The most important finding of the present study was the evidence of limb asymmetries of more than 10 % in healthy individuals during hop performance. In one-leg hop testing, the LSI has been suggested as an indicator of normal or abnormal side-to-side differences. The European Board of Sports Rehabilitation recommends hop performance differences of ≤10 % between the injured and non-injured legs for competitive sports; however, to date, evidence-based data that can be used to distinguish between normal and abnormal performances are limited. In the present study, one maximum one-leg hop test (OL-CMJ) and one endurance hop test (OL-SY) were used to increase the opportunity to detect differences in hop performances between legs. The present study demonstrated an LSI of up to 124 % for the OL-CMJ in healthy male adults. The countermovement jump with a vertical jump is regarded as a symmetrical simultaneous motion. There are conflicting results regarding the functional differences between dominant and non-dominant legs. Kimura et al.  reported no equivalent muscular output between the right and left legs in vertical jumps. In contrast, a study by Abrams et al.  demonstrated an LSI of >90 % in healthy subjects. These findings are contrary to our results. In Abrams’ study, the subjects were allowed to use their hands, while subjects in the present study had to keep their hands on their hips. If subjects are restricted from using additional centrifugal mass, the examination of the isolated jump power is dominant, which may explain the higher side-to-side differences. To further investigate the LSI for the one-leg tests, we calculated its specificity, which indicated the probability that the one-leg tests would reveal a normal LSI for healthy subjects. Specificities for the OL-CMJ ranged from 41 to 63 % and were lower than those derived from the one-leg stability test (66–78 %) and the one-leg speedy test (86–95 %). These findings are similar to those in the study of Barber et al. , where the specificity ranged from 48 to 90 %, and many of the healthy subjects performed the vertical jump outside of the normal LSI. Four of the seven functional tests were hop tests. According to the literature, jump performance seems to be an important outcome factor for a safe return to sport following injury . Ardern et al.  stated that patients with good hop performances were more likely to return to sport compared with those with poor performances. We also generated normative data for the two-leg plyometric jump to assess the bounce quality and intermuscular coordination of both legs. The plyometric jump demands a consecutive output of instantaneous force production, which is often required in sports. A new test, the one-leg speedy test, was designed for additional demands. This test required knee joint stability in multiple planes and directions. In addition, a dynamic balance ability and coordination of the whole body is required to maintain balance. Interestingly, when the hop test demanded an increased endurance and more complex task, the difference in the LSI between the dominant and non-dominant legs decreased to 101–104 %. These results may indicate that fatigue assimilates the differences in leg dominance. In addition, the specificity of this test showed more acceptable values, between 86 and 95 %, and was higher than that of the other one-leg tests. The importance of quick movements in a fatigued state has been emphasized in relation to the prevention of ACL injuries . Therefore, we administered the quick feet test as the last test in the battery. In addition to speed, the test also requires a high degree of concentration to avoid mistakes. These physical requirements are important for competitive sports. Furthermore, neuromuscular control and good coordination have also been documented to decrease the likelihood of knee injuries . Despite the importance of coordination and balance in knee injury prevention, the results of one-leg stability tests have not yet been correlated with return to sport. The stability test on the MFT Challenge Disc requires balance and coordination in both two- and one-legged performance. The comparison between the dominant and non-dominant legs revealed an LSI of 98 %, indicating a poor performance in the assumed dominant leg. The selection of the dominant leg in this study was based on the subjective dominance of fundamental movements. However, the definition of the dominant leg is not clear. According to Kimura and Asaeda  as well as Miyaguchi and Demura , the ball kicking movement showed marked right-leg dominance. In the present study, the right leg was declared as the dominant leg for most of the participants. However, with regard to return to sport, it needs to be considered that both legs are used equally in some sports (e.g. running, alpine skiing, swimming) and that other sports require a specific leg (e.g. jumping events in track and field, ball games). In practice, most of the functional tests are individual tests. Functional movement tests within a test battery were utilized as an outcome measure or a measurement of function . Myer et al.  tested functional deficits in athletes following ACL rupture compared with a healthy control group. The low number of participants in the ACL group (18) may limit the results. Narducci et al.  stated that none of the clinicians utilized functional performance tests as a measure of readiness to return to sport. The present study collected information from more than 400 healthy subjects that allows for the creation of normative data. These data serve as a basis for the classification of the potential of the knee during the rehabilitation process and, therefore, evidence for use in decision-making regarding an unrestricted return to activity. To represent age- and population-based ACL injuries, four age categories according to gender were chosen to provide comprehensive normative data. We tested active subjects to generate normative data because most ACL ruptures appear in athletic individuals who want to become active again. The present test battery can now be used in the day-by-day clinical work to draw conclusions regarding its ability to assist in decision-making regarding returning to sport. Based on the normative data, the test results of an ACL-reconstructed patient within the rehabilitation period can now be objectively evaluated. Only an at least functionally good outcome in each subtest should be reached to minimize the risk of a re-ruptures of the ACL. There are some limitations that need to be considered for further studies. The present test battery includes seven subtests to asses general sports performance. However, there is often a large discrepancy between clinical outcomes and the rate of successful return to high-level sport. Therefore, more demanding criteria and functional tests need to be established to determine sport-specific return-to-sport outcomes in high-level competitive athletes . Overall, it must be considered that the test battery facilitates the attainment of information regarding the actual functional status of the knee; however, in addition to physical parameters, the psychological status of an athlete who experienced an ACL injury is of great importance for guaranteeing a successful return to sport. Thus, in addition to the functional test battery, psychological outcome measures must be added to ensure that participants in sports are physically and psychologically capable of returning to sport .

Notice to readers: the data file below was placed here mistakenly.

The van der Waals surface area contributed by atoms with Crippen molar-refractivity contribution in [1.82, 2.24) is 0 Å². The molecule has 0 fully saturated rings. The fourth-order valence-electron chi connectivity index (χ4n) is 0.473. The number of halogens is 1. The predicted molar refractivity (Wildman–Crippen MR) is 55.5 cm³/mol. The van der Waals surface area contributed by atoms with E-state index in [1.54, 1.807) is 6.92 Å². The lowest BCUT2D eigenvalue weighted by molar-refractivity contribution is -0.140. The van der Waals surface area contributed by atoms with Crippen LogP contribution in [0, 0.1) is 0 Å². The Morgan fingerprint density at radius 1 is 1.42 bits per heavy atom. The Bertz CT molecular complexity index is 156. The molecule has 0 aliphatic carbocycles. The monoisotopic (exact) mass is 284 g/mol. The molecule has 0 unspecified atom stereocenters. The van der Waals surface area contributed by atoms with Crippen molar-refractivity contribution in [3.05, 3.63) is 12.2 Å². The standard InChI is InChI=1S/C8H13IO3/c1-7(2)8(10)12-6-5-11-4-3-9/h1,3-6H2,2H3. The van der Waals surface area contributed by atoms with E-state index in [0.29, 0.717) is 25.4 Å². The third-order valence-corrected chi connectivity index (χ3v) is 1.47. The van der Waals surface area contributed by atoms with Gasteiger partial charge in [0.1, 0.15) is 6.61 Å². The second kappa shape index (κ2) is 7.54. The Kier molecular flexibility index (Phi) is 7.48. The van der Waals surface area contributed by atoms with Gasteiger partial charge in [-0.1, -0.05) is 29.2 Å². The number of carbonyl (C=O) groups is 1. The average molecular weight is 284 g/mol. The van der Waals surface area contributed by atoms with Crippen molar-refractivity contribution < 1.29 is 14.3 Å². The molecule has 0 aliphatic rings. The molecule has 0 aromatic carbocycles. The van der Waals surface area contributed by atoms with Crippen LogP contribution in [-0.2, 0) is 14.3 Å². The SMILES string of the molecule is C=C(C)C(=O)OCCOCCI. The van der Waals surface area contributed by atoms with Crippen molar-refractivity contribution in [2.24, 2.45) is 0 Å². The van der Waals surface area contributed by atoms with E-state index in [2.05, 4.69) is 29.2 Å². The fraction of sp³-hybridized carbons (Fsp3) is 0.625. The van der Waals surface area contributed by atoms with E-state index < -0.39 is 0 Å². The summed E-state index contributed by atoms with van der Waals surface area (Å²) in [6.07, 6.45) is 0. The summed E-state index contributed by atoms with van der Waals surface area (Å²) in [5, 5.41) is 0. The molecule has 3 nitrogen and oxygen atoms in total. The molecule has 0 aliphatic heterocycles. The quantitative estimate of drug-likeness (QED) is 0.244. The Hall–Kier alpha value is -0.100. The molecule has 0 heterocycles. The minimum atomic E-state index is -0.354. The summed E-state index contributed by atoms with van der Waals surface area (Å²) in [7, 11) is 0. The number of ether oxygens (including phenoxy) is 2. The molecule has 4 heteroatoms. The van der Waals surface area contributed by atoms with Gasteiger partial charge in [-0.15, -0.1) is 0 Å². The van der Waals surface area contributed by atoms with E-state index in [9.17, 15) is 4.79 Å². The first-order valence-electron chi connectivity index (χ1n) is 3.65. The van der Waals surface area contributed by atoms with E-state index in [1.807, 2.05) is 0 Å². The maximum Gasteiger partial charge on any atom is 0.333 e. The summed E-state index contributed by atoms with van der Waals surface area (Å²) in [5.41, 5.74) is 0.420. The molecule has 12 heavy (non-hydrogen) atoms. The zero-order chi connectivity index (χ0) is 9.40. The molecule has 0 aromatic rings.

The present study features normative data from seven functional performance tests and, thus, aids in the return-to-sport timeline by identifying functional deficits of the knee in clinical work. At this point, it needs to be considered that limb asymmetries of more than 10 % were evident in healthy subjects within the one-leg hop testing. This aspect will be discussed in the second part of the study, where the clinical utility of the test battery will be explained. It can be concluded that all tests are simple to administer, and the application of quick on-field tests that do not require sophisticated and expensive devices simplifies testing during the rehabilitation period.